Native Kenyan runs for the US Army
By ADAM JARDY | The Columbus Dispatch, Ohio | Published: April 29, 2017
COLUMBUS, Ohio (Tribune News Service) — Like the other elite runners gathering Downtown on Front Street, Leonard Korir's goal is to win the 2017 USA Track & Field Half Marathon Championship. Unlike the others, though, competing in the race is more than just a hobby or a way to earn a living.
Running is Korir's second job, and one that is made possible by his first job: serving in the United States Army.
Born in Kenya, Korir joined the Army under a protocol known as MAVNI — Military Accessions Vital to the National Interest — because of his ability to speak Swahili. He earned his citizenship while training with the Army's World Class Athlete Program after attending Iona College, where he was a two-time NCAA champion (indoor 5 kilometers, outdoor 10k).
In Kenya, Korir said English is primarily used in schools but that he grew much more fluent while in college.
"The Army is the first thing," Korir said. "You go with what the leadership is telling you. If they say you have to be here, you go there. Then after your job if you want to go to a race, you ask for permission and go run and perform at your best. That's the mentality that we have."
Based in Colorado Springs, Colorado, the World Class Athlete Program was created in 1997, and soldiers who participate can gain their citizenship within the first six months. Korir joined the army in September 2015 and became an American citizen nine months later. He was a member of the Olympic team and finished 14th in the 10,000 meters.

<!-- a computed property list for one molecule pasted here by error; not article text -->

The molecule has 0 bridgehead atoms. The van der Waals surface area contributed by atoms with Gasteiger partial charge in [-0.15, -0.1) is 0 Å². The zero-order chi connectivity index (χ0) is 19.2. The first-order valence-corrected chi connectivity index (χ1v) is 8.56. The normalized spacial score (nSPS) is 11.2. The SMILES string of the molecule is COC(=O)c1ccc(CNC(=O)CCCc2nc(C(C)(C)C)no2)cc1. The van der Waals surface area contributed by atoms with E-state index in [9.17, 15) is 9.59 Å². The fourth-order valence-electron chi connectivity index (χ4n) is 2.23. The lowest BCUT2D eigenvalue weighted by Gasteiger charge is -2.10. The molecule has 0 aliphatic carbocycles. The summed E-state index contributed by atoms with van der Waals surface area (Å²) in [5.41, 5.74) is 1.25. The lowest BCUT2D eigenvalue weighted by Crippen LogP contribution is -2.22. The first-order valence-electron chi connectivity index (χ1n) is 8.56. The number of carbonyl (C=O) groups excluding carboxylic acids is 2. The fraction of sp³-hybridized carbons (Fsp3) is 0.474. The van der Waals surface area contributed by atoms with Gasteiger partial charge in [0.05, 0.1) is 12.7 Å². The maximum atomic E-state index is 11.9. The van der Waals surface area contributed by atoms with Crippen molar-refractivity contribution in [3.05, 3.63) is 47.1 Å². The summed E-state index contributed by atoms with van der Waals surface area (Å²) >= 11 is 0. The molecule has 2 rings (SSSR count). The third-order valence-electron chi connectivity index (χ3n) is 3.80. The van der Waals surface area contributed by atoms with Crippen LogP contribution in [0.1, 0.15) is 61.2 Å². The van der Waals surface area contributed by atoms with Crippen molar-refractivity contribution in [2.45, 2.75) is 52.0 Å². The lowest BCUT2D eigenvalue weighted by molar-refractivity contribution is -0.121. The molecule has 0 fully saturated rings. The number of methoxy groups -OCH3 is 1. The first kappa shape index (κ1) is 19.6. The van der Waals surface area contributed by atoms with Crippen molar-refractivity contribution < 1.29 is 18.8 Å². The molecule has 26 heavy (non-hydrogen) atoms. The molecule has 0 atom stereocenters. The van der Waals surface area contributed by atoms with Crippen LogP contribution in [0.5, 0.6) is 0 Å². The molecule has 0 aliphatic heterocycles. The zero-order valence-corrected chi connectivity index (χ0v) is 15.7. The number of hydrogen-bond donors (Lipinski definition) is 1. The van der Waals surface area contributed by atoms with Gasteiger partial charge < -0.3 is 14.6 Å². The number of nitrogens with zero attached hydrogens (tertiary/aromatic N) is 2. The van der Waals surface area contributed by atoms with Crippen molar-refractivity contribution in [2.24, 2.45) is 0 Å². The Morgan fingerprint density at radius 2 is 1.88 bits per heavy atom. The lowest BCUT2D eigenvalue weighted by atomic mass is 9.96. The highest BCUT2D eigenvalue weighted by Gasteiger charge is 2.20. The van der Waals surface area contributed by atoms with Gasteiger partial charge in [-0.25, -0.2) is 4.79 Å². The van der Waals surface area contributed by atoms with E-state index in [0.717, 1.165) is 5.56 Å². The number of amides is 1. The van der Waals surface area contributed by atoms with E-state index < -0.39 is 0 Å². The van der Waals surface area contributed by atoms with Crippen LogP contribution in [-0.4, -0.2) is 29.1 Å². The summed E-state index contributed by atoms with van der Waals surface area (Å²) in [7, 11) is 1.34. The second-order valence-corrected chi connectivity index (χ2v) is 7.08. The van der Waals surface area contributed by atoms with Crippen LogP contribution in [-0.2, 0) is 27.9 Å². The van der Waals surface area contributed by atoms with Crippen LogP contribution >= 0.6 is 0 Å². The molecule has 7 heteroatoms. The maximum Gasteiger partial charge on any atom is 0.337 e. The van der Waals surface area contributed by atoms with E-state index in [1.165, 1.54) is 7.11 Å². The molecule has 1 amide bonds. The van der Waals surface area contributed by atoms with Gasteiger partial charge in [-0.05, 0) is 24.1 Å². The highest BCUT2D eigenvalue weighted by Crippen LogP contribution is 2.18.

But time for running came only when his Army duties and obligations were satisfied.
"You have to go to basic training," he said. "But at the same I knew that if you want something, you have to make a sacrifice. I wanted to join the Army and knew if I did it, then it's going to help me a lot. After I graduated from basic training, I realized that I made the right choice and I'm looking forward to doing great things for the Army."
This year, Korir has won five events, including the U.S. Cross Country Championships in Bend, Oregon, on Feb. 4. In that race, like in several others this year, he outkicked his competition with the finish line in sight. His preferred races are anywhere from 10k to half marathons, he said.
"If you're trying to attain the American dream, you can't do it without your citizenship," said Col. Sean Ryan, who helps coach Korir. "These guys come in, they serve their country and if they're good enough like Leonard is, he gets to run and broadcast the U.S. Army across the world because of the Olympics."
Last year's Capital City half marathon champions are both back to defend their titles. Christo Landry won the men's event, the first of two years in which it doubles as the national championship, in 1:02.52. Defending women's champion Tara Welling won with a time of 1:10.25.
The 30-year-old Korir won the half marathon at the Houston Marathon in January with a time of 1:01.14.
"It might be too hot, the weather might not be so good, but one of my goals is to go out there and be competitive and make sure I give everything and do what I can to try and get a win," Korir said. "That's the main goal."